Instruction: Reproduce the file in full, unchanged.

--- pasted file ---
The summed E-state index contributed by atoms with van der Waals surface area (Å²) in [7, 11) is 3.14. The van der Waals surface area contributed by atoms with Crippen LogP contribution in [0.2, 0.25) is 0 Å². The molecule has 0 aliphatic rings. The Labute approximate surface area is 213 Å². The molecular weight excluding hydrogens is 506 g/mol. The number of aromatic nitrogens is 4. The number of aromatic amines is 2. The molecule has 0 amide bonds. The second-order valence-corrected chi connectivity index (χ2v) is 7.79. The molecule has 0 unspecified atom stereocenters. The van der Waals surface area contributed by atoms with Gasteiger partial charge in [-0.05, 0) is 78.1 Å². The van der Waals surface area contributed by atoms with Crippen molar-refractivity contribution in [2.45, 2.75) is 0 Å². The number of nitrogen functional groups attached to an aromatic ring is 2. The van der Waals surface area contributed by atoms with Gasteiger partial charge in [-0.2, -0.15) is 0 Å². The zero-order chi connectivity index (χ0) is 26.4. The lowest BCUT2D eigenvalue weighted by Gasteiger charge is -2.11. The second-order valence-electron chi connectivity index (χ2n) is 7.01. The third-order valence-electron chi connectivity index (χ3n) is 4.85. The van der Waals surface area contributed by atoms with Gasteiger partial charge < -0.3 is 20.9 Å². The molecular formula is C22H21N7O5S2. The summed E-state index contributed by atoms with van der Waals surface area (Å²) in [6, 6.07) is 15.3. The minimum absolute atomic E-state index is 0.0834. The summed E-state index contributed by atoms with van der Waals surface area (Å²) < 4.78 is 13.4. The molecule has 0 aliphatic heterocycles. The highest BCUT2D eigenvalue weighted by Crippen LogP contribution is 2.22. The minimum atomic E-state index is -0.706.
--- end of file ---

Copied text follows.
The summed E-state index contributed by atoms with van der Waals surface area (Å²) in [7, 11) is 3.14. The van der Waals surface area contributed by atoms with Crippen LogP contribution in [0.2, 0.25) is 0 Å². The molecule has 0 aliphatic rings. The Labute approximate surface area is 213 Å². The molecular weight excluding hydrogens is 506 g/mol. The number of aromatic nitrogens is 4. The number of aromatic amines is 2. The molecule has 0 amide bonds. The second-order valence-corrected chi connectivity index (χ2v) is 7.79. The molecule has 0 unspecified atom stereocenters. The van der Waals surface area contributed by atoms with Gasteiger partial charge in [-0.05, 0) is 78.1 Å². The van der Waals surface area contributed by atoms with Crippen molar-refractivity contribution in [2.45, 2.75) is 0 Å². The number of nitrogen functional groups attached to an aromatic ring is 2. The van der Waals surface area contributed by atoms with Gasteiger partial charge in [-0.2, -0.15) is 0 Å². The zero-order chi connectivity index (χ0) is 26.4. The lowest BCUT2D eigenvalue weighted by Gasteiger charge is -2.11. The second-order valence-electron chi connectivity index (χ2n) is 7.01. The third-order valence-electron chi connectivity index (χ3n) is 4.85. The van der Waals surface area contributed by atoms with Gasteiger partial charge < -0.3 is 20.9 Å². The molecular formula is C22H21N7O5S2. The summed E-state index contributed by atoms with van der Waals surface area (Å²) in [6, 6.07) is 15.3. The minimum absolute atomic E-state index is 0.0834. The summed E-state index contributed by atoms with van der Waals surface area (Å²) < 4.78 is 13.4. The molecule has 0 aliphatic heterocycles. The highest BCUT2D eigenvalue weighted by Crippen LogP contribution is 2.22. The minimum atomic E-state index is -0.706.